Taxonomies, like categories and tags, help you organize your site and help users and Google to understand what your content is about. If you have a blog it could be beneficial to add internal links to the taxonomies the post belongs to. Adding links to the category and tags helps Google to understand the structure of your blog and helps visitors to more easily navigate to related posts.

Add links to popular or recent posts

The last option to mention is creating internal links to the most popular or newest posts on your website. Preferably create these sections in the sidebar or the footer of your website to have them appear on all pages and posts.

As link value passes to these most popular/recent posts from many different pages and posts they really get a boost. Besides that, the posts will be easier for visitors to access, which will increase traffic – and more traffic is a positive sign to Google.

More on internal links

No-follow links

You also probably have links that aren’t important for SEO on your website. If you have a login link for your clients on the homepage, for example, you don’t want to leak link value to your login page – that page doesn’t need to rank high in the search results.

You used to be able to prevent losing link value to unimportant links by giving them a ‘no-follow’ tag. A ‘no-follow’ tag asks Google not to follow the link: so no link value is lost. Now you might think: “I’m going to ‘no-follow’ less important links to give the most important links more link value.” While this worked in the past, Google has become smarter. Now it seems that the link value for the whole page completely disappears when you add a ‘no-follow’ tag to a link on it. Therefore it makes more sense to have fewer links on a page instead of ‘no-following’ some of the links.

Note that adding a ‘no-follow’ tag doesn’t mean that those target pages can’t be found in Google’s search results. If you don’t want pages or posts to show up in the search results you should give them a ‘no-index’ tag as well. The ‘no-index’ tag means that Google shouldn’t render the page and shouldn’t give the content a place in the Google index to show up in the search results.

Anchor texts

Once you have decided which links should be on a page and which pages should get link value, it’s important to use the right anchor text. The anchor text is the clickable text that visitors see. For example, the anchor text of the two internal links in the example below are ‘link schemes’ and ‘paid links’:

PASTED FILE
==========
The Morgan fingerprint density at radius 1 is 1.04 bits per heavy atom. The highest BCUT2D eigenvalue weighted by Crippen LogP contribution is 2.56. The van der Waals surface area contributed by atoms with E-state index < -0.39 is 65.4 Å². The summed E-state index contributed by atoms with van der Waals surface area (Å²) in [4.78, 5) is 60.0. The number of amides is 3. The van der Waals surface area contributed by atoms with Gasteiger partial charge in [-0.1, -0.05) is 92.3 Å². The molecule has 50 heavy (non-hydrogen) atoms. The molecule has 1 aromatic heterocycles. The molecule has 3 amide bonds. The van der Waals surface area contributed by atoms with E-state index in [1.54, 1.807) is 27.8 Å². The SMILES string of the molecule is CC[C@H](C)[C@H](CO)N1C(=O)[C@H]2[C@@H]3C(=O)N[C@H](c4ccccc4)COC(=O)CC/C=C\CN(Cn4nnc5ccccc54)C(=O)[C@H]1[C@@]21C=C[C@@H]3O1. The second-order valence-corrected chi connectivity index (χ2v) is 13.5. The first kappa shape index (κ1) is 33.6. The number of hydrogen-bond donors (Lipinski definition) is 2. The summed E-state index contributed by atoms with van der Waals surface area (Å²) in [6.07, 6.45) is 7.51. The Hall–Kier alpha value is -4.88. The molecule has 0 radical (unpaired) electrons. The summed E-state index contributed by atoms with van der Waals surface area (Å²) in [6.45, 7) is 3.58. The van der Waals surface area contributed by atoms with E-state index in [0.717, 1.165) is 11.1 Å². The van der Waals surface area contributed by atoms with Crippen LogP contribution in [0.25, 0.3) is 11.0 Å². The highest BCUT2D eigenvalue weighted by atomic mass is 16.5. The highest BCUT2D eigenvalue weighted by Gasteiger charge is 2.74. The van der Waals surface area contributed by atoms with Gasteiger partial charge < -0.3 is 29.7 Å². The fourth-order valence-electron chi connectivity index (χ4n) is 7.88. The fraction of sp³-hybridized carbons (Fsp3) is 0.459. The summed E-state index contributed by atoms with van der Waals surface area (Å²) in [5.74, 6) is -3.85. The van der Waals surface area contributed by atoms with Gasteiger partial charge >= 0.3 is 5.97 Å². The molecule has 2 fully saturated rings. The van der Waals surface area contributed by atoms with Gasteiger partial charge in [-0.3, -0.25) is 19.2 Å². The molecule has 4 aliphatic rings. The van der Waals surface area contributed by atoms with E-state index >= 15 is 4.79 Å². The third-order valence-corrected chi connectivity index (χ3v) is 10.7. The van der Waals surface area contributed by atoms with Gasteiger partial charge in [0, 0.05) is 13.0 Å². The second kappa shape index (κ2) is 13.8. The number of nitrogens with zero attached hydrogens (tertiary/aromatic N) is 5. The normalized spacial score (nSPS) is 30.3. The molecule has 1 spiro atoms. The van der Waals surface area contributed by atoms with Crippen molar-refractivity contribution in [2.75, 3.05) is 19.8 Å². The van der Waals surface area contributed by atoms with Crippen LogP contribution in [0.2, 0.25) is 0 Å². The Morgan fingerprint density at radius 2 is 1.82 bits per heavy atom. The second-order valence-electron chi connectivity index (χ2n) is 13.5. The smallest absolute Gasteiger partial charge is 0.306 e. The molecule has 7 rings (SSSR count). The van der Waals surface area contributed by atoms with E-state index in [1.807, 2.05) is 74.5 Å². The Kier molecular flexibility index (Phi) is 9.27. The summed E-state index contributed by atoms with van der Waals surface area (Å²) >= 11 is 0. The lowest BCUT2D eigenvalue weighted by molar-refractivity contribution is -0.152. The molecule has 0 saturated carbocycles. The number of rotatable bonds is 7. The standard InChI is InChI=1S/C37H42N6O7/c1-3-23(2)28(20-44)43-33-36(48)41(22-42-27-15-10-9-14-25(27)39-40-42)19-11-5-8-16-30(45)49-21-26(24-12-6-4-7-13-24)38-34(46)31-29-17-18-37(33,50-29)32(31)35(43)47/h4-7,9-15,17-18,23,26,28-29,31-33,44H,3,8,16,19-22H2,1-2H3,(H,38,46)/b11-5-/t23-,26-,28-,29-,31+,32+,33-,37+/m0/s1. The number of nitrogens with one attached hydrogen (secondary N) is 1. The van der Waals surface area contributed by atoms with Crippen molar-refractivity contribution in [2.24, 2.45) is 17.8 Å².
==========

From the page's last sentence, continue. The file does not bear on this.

Anchor texts
You can see the anchor text containing the link in this image.

If you over-optimize anchor text you might hurt your website. And by over-optimizing, we mean keyword stuffing. Previously, you could give all anchor texts the same keyword and Google made your website rank higher for that keyword. Nowadays, Google is smart enough to understand that the content around the anchor text says more about the relevancy of a keyword than the anchor text itself. So make sure the anchor text looks natural in your copy: it’s fine to use keywords but don’t add the exact same keywords to every link’s anchor text. 

Read more: The context of internal links »

Easy internal linking with Yoast SEO Premium

Our Yoast SEO Premium plugin helps improve your internal link structure with its internal linking suggestion tool, which helps you to find related posts to link to. When you’re writing a post, you can immediately link to a related post by dragging the link into the editor.

The plugin also includes an option to mark your most important articles as cornerstone content, which tells the suggestion tool to show those cornerstone content articles at the top of the list, so you’ll never forget to link to them! Read more about using the Yoast SEO internal linking tool.

In the free version of Yoast SEO, you’ll also find a handy tool called the text link counter. This tool counts the internal links in a post and the internal links pointing to a post. This visualizes which posts could use a few more links or which ones should receive more links. This will all help you work purposely on your site structure.

To make it even easier to find posts that aren’t linked to, Yoast SEO Premium has the orphaned content filter. This feature allows you to see which posts and pages aren’t linked to at all, by other posts and pages on your website. Using the filter, finding important posts that need more inbound internal links is a piece of cake!

Did you know you can get a monthly or yearly subscription to all Yoast SEO plugins and courses? This way you can get the internal linking tool and access to the site structure training, for as long as you need. Learn more about the best deal for Yoast fans.

Go link your content

Without links, your content can’t rank! With a solid internal linking strategy, you can show which content is related and which of your articles are most informative and valuable. If you follow the guidelines in this post both Google and your users will understand your site better, which will, in turn, increase your chance of ranking.

Keep reading: Site structure: the ultimate guide »